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Mutiny

by Julian Stockwin

Series: Kydd (4)

MembersReviewsPopularityAverage ratingMentions
1642122,713 (3.61)3
It is 1797 when Kydd, now a master's mate, sails to the fabled Rock of Gibraltar - the uttermost end of Europe, the finality of a continent. There, in an attempt to win the heart of a lady, he volunteers to join a dangerous mission to Venice to rescue a diplomat fleeing over the Alps in the wake of Buonaparte's victories. With his enigmatic, high-born friend, Nicholas Renzi, Kydd experiences the tumultuous, heady last days of the Venetian republic. Back in Gibraltar, Kydd sets sail for England, desperately longed-for after many years' absence, and becomes centrally involved in one of the most extraordinary events in English history - the Mutiny at the Nore. Ten thousand men, one thousand guns and scores of ships hold the country to ransom, the government is near collapse, the economy on the brink of ruin. The insurrection fails - but the Dutch Fleet at Texel now threatens the very survival of England; should they prevail the country will be lost to the French in hours. In the bloody Battle of Camperdown that ensues, Kydd and Renzi experience all the horror of a major Fleet action, but emerge victorious. The book is based on dramatic true events that have seldom been written about before.… (more)

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» See also 3 mentions

Dutch (1)  French (1)  All languages (2)
Showing 2 of 2
I am a huge fan of historic nautical fiction particularly covering the period of the American and the French Revolutionary and the Napoleonic Wars. I have read and reread C.S. Forester, Patrick O’Brian, Alexander Kent and Dudley Pope. With Kydd (****) Julian Stockwin introduced an new take on the subject. It started detailing the live and times of a whig-maker pressed into the Royal Navy. Artemis (***’) the second book although the plot literally went all over (China, the South Sea, Cape Horn) it captivated me to the end although it had a lot of loose ends. What happened with the English envoy they transported to China and what about the astronomers who were the reason for Artemis to venture in the South Seas. In Seaflower (***’) Kydd and Renzi - having lost their petty officer rating - are now in the Caribbean. After many an adventure at the end Kydd is appointed a masters mate. In Mutiny for 40% of the book we follow Kydd from England to Gibraltar and to Venice and back (why did they have to pick up an English envoy in Venice and what happened with him afterwards?) then for half te book Kydd a master’s mate in a few pages is joining the mutineers and acting as the secretary of Richard Parker the President of the mutineers at the Nore. Interesting for maybe 20 pages but not for 200. Just prior to being condemned from mutiny Renzi is able to have him exonerated and pardoned. And then in the remaining 10% of the book we are at the Battle of Camperdown at the end of which Kydd is appointed … I’ll give it one star. I hope the next book is better. ( )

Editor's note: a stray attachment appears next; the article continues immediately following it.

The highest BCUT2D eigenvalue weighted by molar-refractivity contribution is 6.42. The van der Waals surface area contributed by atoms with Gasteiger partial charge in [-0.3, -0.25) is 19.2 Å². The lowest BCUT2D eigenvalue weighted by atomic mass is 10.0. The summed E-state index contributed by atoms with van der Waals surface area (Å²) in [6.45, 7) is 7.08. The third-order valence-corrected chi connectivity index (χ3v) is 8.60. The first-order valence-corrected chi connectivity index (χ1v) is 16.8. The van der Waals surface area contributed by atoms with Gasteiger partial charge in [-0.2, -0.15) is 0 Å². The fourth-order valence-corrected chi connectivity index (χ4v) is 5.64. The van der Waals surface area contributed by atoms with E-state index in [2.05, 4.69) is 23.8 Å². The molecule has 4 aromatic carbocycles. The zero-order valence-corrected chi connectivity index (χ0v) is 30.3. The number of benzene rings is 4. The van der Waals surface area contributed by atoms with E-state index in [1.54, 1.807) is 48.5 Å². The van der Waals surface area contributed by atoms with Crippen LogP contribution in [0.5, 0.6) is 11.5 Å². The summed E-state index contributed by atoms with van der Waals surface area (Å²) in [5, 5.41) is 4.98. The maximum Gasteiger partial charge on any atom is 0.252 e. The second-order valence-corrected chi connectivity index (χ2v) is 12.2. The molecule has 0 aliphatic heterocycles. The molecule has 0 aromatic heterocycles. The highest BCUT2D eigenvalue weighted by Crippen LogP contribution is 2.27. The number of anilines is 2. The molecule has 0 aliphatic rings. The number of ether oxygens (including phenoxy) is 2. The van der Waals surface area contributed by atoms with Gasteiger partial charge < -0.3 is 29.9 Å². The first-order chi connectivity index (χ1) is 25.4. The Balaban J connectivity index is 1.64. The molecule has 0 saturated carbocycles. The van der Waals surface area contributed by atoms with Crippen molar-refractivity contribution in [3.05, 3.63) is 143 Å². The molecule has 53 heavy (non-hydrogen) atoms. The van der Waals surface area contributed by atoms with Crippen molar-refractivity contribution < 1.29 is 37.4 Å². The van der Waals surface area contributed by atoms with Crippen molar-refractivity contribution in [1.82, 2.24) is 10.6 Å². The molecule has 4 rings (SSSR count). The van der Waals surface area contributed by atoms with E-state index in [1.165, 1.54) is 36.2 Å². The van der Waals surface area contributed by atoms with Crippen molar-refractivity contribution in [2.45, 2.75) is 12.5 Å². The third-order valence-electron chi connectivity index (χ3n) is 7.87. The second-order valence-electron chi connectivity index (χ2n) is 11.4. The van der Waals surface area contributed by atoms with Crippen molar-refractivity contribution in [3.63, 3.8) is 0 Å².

otori | Jul 28, 2020 |
It is 1797 and Thomas Kydd is now master's mate on Achilles, a 64-gun ship-of-the-line, on his way back from the Caribbean. After a dangerous rescue mission to Venice Kydd sails for England, but his joy at returning home after many years' absence is soon forgotten when he finds himself at the centre of one of the most extraordinary events in English history - the Mutiny at the Nore.
Ten thousand men, one thousand guns and scores of ships hold the country to ransom: the government is near collapse; the economy on the brink of ruin.
And Kydd is faced with a terrible choice. Abandon his friends and shipmates? Or join the rebellion and put his career - and even his life - on the line?
  losloper | Dec 31, 2013 |
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It is 1797 when Kydd, now a master's mate, sails to the fabled Rock of Gibraltar - the uttermost end of Europe, the finality of a continent. There, in an attempt to win the heart of a lady, he volunteers to join a dangerous mission to Venice to rescue a diplomat fleeing over the Alps in the wake of Buonaparte's victories. With his enigmatic, high-born friend, Nicholas Renzi, Kydd experiences the tumultuous, heady last days of the Venetian republic. Back in Gibraltar, Kydd sets sail for England, desperately longed-for after many years' absence, and becomes centrally involved in one of the most extraordinary events in English history - the Mutiny at the Nore. Ten thousand men, one thousand guns and scores of ships hold the country to ransom, the government is near collapse, the economy on the brink of ruin. The insurrection fails - but the Dutch Fleet at Texel now threatens the very survival of England; should they prevail the country will be lost to the French in hours. In the bloody Battle of Camperdown that ensues, Kydd and Renzi experience all the horror of a major Fleet action, but emerge victorious. The book is based on dramatic true events that have seldom been written about before.

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